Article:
"The Tell-Tale Heart": The unceasing pulse of a mysterious heart drives a man to both madness and murder.
"Man of the Crowd": Through the dark streets of London, a man is compelled into relentless pursuit of a mysterious figure.
"Hop-Frog": A misshapen jester enlivens the king's masquerade ball in a most unexpected manner.
"Metzengerstein": The savage Baron Metzengerstein is obsessed with a monstrous and unaccountable horse.
"Berenice": The dying frame of a diseased woman provides her cousin with unexpected food for thought.
"The Assignation": Among the canals of Venice, a mysterious stranger plans his reunion with the Marchesa he loves.
Also included: "The Sphinx", "Shadow: A Parable", "Silence: A Fable", and "Morella".
Public Domain (P)2010 Acoustic Learning Inc.
Increasing my ops tempo by allowing storytellers to whisper in my ear(buds).
I am reviewing this entire series narrated by Christopher Aruffo: Volumes 1 through 13
Some of the volumes have been grouped together. It is therefore possible to acquire all 13 volumes contained in just 7 different audiobook titles.
Since Edgar Allan Poe is such a familiar figure of American literature I will focus my attentions on the quality of this particular audiobook production. The sound is clean and pure. The occasional sound effects are appropriate and enhance the enjoyment of the stories. The pronunciation leans toward the British occasionally, as is justified by the characters, but Christopher Aruffo’s voice is resoundingly American.
Christopher Aruffo has a fine and versatile voice. His rendering of these Poe stories is wonderful and urgently demands your attention making it difficult for your mind to wander. Aruffo’s ability to voice different characters makes me wish that Poe had constructed his tales utilizing a larger cast of characters and with more dialog. I had always enjoyed the stories of Edgar Allan Poe but now that I can hear Christopher Aruffo narrate them I find that Poe makes more sense. It seems that it takes a faithful and entirely devoted rendering by a scholar such as Aruffo to get inside Poe’s head and then voice them for me in order for me to fully appreciate Poe. I do think that Aruffo deeply understands Poe at a level that only someone fully immersed in Poe’s oeuvre can hope to do. I even found that the many articles included in this collection were made enjoyable—even artistic—by Christopher Aruffo’s sublime delivery.
The HIGHLIGHTS of this collection include the following:
Poe’s Erueka (Collection 5) reveals that Poe was up to date with the latest scientific discoveries of his day. In it he expounds at length upon the nature of the universe and the primary forces that affect it. It is less dated than I would have supposed considering its nineteenth century origin. Poe calls this a prose poem and wished for it to be judged by the standards of poetry.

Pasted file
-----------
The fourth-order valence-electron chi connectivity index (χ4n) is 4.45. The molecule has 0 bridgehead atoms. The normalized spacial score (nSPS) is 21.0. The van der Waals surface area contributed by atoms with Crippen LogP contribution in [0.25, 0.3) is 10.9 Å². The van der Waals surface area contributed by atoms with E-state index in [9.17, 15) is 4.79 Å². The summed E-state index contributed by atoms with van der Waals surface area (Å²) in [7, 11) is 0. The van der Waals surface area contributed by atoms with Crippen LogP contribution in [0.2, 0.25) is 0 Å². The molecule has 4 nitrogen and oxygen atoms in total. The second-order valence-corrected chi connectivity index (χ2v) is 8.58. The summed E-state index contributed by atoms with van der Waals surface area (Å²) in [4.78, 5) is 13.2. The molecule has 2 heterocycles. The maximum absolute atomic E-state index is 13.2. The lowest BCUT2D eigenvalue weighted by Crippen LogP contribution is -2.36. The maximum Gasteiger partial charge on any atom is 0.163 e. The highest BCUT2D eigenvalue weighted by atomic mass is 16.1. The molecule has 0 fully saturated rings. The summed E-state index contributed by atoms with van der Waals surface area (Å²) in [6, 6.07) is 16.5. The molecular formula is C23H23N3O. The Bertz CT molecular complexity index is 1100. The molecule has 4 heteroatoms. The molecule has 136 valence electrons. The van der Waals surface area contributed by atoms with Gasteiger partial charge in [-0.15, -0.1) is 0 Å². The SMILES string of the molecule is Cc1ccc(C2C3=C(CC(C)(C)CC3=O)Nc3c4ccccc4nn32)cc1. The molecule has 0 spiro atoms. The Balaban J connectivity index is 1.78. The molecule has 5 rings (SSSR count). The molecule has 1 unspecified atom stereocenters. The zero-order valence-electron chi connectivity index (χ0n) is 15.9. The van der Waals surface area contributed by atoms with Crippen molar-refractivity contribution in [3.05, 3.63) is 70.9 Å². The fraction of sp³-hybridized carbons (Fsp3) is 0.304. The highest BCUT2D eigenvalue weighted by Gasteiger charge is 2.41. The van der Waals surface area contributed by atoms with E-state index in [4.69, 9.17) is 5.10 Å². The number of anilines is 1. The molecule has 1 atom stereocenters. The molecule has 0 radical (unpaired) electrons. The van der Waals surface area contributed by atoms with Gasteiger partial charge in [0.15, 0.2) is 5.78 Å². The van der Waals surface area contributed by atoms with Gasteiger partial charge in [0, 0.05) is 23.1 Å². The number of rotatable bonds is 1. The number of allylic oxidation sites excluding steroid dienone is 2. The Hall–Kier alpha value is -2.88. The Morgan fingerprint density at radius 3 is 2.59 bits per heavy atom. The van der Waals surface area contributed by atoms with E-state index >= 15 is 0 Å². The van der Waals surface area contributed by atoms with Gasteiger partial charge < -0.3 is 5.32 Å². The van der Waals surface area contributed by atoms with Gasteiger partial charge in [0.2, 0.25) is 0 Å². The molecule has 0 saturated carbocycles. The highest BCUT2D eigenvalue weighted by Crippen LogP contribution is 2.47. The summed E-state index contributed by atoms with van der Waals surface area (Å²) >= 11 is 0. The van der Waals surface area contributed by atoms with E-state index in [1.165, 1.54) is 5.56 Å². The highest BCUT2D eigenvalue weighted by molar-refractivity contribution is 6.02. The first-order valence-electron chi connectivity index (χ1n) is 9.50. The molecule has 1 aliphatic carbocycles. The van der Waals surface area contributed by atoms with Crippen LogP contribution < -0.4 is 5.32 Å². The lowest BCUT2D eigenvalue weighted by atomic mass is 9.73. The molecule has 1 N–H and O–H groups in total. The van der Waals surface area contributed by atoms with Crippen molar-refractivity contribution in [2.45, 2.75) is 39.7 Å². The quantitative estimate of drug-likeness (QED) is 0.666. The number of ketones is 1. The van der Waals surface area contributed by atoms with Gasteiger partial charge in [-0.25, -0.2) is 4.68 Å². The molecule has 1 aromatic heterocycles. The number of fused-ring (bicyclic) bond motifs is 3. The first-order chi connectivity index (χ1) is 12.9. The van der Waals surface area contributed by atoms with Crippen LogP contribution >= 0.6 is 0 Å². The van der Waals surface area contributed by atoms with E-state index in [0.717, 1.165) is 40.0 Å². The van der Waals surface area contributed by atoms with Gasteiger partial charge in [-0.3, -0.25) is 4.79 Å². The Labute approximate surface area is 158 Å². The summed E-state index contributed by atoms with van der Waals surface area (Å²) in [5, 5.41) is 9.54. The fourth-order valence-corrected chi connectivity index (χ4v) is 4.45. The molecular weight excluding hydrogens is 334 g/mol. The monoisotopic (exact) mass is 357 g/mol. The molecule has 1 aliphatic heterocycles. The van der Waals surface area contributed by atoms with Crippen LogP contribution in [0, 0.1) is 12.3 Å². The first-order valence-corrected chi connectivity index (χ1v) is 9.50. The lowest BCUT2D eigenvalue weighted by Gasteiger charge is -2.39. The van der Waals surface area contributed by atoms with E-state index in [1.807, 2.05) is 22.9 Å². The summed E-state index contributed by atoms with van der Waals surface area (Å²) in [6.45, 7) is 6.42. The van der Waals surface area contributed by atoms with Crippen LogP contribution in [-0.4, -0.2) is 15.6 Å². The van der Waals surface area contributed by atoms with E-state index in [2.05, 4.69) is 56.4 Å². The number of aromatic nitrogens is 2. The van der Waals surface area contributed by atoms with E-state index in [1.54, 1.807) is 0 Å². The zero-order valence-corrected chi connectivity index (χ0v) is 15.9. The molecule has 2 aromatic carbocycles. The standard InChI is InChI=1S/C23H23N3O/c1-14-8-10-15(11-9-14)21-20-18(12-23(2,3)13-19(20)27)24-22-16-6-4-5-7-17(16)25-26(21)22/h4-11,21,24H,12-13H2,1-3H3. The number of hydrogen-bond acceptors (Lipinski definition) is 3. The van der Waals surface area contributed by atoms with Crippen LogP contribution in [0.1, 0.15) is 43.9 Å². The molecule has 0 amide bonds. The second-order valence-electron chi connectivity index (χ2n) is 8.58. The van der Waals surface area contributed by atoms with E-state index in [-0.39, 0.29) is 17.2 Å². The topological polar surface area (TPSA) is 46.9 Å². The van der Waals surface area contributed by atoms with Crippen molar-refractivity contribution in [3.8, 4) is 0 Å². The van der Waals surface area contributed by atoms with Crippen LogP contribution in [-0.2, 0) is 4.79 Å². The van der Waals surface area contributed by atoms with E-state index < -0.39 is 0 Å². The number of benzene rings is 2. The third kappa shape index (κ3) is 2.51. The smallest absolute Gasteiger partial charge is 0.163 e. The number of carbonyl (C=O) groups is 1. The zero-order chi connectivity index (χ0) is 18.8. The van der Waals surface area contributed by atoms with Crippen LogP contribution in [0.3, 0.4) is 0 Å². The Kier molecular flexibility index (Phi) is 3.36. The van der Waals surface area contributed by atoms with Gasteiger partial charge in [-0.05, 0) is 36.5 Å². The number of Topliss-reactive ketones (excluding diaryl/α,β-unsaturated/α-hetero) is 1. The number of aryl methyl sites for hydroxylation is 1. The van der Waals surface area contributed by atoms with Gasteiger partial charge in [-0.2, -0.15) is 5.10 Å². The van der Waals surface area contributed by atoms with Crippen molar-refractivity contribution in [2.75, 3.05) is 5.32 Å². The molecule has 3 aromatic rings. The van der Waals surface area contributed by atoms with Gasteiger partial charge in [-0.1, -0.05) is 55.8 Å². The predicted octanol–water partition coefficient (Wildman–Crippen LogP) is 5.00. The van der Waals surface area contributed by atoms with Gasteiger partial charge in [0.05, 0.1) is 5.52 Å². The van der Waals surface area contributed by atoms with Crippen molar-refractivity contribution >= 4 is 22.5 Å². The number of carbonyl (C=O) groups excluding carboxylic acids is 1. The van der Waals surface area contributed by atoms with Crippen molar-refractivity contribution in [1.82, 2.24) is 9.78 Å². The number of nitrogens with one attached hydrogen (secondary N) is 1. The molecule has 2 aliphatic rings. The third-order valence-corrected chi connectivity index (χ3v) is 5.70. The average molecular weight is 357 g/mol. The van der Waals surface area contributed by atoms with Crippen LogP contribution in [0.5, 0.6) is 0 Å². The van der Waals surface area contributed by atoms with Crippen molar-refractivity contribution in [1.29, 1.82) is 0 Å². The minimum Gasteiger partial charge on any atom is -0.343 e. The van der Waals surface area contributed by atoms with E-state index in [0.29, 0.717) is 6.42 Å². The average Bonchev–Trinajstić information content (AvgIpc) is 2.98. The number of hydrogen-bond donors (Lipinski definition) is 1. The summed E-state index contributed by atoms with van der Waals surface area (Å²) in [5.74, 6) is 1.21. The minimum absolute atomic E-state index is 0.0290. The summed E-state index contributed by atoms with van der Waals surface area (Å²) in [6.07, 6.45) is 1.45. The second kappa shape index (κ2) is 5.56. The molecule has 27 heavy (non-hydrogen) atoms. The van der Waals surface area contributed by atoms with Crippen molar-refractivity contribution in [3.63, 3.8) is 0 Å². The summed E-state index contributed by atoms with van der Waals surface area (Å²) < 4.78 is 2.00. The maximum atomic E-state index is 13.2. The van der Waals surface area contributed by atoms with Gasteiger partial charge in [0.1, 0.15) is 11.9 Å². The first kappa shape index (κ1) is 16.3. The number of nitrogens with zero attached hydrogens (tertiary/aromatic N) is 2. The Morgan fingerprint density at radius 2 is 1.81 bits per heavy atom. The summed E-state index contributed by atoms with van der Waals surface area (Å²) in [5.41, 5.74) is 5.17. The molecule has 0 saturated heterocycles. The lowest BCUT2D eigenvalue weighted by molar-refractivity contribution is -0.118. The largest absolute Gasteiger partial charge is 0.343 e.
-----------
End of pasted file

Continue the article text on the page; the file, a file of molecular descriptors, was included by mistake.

In “The Facts in the Case of M. Valdemar” (Collection 10) Aruffo gave me such a shock in delivering the voice of the mesmerized M. Valdemar that I had to go back and listen to it again to hear what was being said. Here Aruffo enhances the impact of Poe’s story even beyond that possible from the printed version.
When reading “The Tell-Tale Heart” (Collection 11) it is clear that Christopher Aruffo is in danger of succumbing to the insanity of Poe’s main character. This is perfectly done.
Any fan of The Raven will find their understanding and appreciation of the classic poem by listening The Philosophy of Composition in Collection 4. This very technical essay will help you understand that this masterpiece was approached in a very careful and mathematical fashion. The result achieved was exactly the one designed. The famous poem is not included in this collection but extensive excerpts, given for example, make it seem as if Aruffo has read the poem.
Christopher Aruffo’s voicing of the title character in “Hop Frog” (Collection 12) is wonderful. I remember reading this years ago and not really getting the point. Now that Aruffo has read it to me, I can say that it is one of Poe’s most entertaining stories.
“The Cask of Amontillado” (Collection 7) demonstrates Poe’s great sense of timing. Also here Aruffo is spot on in his rendering of the tricky pacing. Here also is a fine chance for his to display his knack for character voices, since much of the story is told through a dialog between the main characters.
“The Oblong Box” (Collection 6)somehow manages to be simultaneously surprising and inevitable. And hearing Aruffo adds some heightened drama.
Bottom line: I recommend that anyone desiring to cultivate their appreciation for the works of Edgar Allan Poe obtain this quality edition by Christopher Aruffo
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